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Using Money Finders to Raise Capital From Accredited Investors


BY MATT SCOTT

Money finders (capital raisers) can help you raise capital. You’ll hear about other real estate syndicators using them at seminars, monthly meetings, and in online discussions.

But should you use a money finder?

There are plenty of people willing to help you raise capital for a fee. Often this compensation is in the form of cash or equity in the syndication.

The use of money finders is a thriving market and can feature a motley cast of characters starting with your Uncle Stan all the way up to sophisticated organizations operating in the gray. They’re all offering to help you raise capital by introducing you to investors and of course, none of them are doing it for free. 

On one end of the spectrum are finders that are essentially lead generators who provide you with prospective investor leads for a fee regardless of whether you’re successful at converting these leads into investment capital or not. 

It’s the other class of finders on the other end of the spectrum that you need to be careful of – the ones that want a piece of the pie. It’s these types of finders whose compensation is transaction-based that you need to be leary of.

Why? Because this type of activity is regulated by the SEC and requires licensing and most of these black market money finders are not licensed.

Securities laws and regulations distinguish between two types of activities:

(1) Finder Activity

(2) Broker/Dealer Activity

One is regulated, and the other is not. A true “finder” is one who passes on the leads to the company and usually gets paid on a per lead basis, or you compensate them for contacting your entire database for a flat fee. Their compensation begins and ends with the handoff to the company (without regard to whether the prospective investor actually invests in the company). They have no further motivation to stay connected to the lead since there would be no additional compensation from the conversion of the lead into an investor providing investment capital.

Broker/dealer activity, on the other hand, is more involved because compensation is transaction-based. These type of finders are interested in keeping in the loop to see the investment come to fruition.

Broker activities can include bringing their friends and family members to invest or recommending the purchase of securities, negotiating the terms of the offering, dishing out advice, valuing the securities, including their branding on the documents, handling funds, or even simply making an introduction. A simple introduction seems harmless, but when the money finder is compensated only if the person becomes an investor, it becomes a regulated activity.

The SEC is more interested in this type of activity because these brokers take on more of a trusted and fiduciary role, the violation of which could result in financial loss. Of course, to act as a broker, the person (or his/her firm) must be licensed by FINRA and must register with the SEC as a broker/dealer.

This is why you need to avoid the black market investor finders. Many of them are not in it for a flat fee. Most want a piece of the pie.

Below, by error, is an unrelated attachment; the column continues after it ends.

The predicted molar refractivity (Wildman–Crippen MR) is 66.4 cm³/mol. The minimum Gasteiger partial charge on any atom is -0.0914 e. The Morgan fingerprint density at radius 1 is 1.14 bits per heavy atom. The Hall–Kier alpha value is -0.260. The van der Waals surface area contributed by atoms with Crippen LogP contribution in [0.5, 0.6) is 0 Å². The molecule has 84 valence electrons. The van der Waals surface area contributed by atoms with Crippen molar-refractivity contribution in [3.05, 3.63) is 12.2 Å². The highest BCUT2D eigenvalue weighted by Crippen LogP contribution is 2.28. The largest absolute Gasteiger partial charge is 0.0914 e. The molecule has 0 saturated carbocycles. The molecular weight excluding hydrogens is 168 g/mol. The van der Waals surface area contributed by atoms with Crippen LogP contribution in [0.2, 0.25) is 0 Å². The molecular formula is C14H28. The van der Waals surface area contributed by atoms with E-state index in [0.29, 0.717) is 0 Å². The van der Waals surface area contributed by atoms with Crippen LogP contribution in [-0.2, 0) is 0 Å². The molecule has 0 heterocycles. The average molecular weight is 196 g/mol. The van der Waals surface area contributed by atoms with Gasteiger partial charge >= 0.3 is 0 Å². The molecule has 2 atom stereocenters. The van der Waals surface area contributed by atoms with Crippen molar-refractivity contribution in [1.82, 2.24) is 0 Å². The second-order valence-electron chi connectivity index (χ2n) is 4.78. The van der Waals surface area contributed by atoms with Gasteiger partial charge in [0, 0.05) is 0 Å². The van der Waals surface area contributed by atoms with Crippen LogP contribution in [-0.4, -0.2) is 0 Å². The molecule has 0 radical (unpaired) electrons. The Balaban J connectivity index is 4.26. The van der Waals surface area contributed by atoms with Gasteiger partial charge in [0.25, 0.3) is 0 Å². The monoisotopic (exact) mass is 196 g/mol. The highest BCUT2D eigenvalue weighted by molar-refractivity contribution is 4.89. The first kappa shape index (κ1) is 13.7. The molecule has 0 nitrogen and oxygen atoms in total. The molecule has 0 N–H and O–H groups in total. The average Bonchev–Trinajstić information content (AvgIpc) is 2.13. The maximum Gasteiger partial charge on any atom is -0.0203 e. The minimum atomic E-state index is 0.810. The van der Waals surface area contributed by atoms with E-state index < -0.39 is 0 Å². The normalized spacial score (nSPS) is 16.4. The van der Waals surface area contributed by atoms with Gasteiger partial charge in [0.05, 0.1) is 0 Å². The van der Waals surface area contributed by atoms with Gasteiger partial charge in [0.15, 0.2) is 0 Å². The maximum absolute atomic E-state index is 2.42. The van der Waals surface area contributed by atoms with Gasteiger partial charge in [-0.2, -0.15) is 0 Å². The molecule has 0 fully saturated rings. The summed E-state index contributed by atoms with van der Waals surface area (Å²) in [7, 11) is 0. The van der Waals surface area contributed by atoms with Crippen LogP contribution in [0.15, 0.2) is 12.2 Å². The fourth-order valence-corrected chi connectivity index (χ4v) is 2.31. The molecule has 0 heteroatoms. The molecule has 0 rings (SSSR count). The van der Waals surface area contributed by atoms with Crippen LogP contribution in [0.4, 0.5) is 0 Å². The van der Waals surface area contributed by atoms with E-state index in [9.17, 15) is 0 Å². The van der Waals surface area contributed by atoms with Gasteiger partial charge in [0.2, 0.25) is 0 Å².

The problem? Most are not licensed broker/dealers.

They’re operating on the fringes hoping an issue never comes up and rolling the dice on not getting caught. Some money finders are thinking that maybe they can avoid licensing if they don’t go beyond the introduction stage.

After all, they’re not involved in the most critical stages of the investment process, including due diligence, deal analysis, and document review. But, here’s the problem… when deciding whether a party is acting as a broker/dealer, the number one factor taken into consideration is how these finders are compensated.

Historically, the SEC has taken the position that compensation (cash/equity/etc.), which is contingent on the amount of the sale or investment and determined as a percentage of the capital raised, is a strong indicator that the finder is acting as a broker/dealer and therefore licensure and registration are required.

This all seems like concerns on the side of the finders, no? As a company, can’t you just turn a blind eye to their activity? After all, you surely can’t be expected to regulate the actions of others.

Well, here’s the kicker… raising money through unlicensed brokers is not just a money finder problem, but also a company problem.

Engaging as an unlicensed broker/dealer can result in serious consequences for the individual, including civil and criminal penalties and liability. Those companies thinking this is only a “finder’s” problem will be sorely mistaken.

In fact, it can result in significant consequences for the company (and, therefore, it’s officers and directors), including civil and criminal liability and penalties. In addition, the re-characterization of the relationship from “finder” to “broker” can likely cause the company and its officers and directors to be in violation of state and federal securities laws and void whatever exemption from registration they were hoping to rely on. As a result of such violations, investors in these offerings may have a right to get their money back (with interest) and rescind the investment.

Syndicators and companies seeking private capital just know…

Money finders may offer an easy path to capital, but they may also drag you down a path to civil or criminal prosecution. That’s why it’s vital to question the motives and qualifications of money/investor finders upfront and how they expect to be compensated.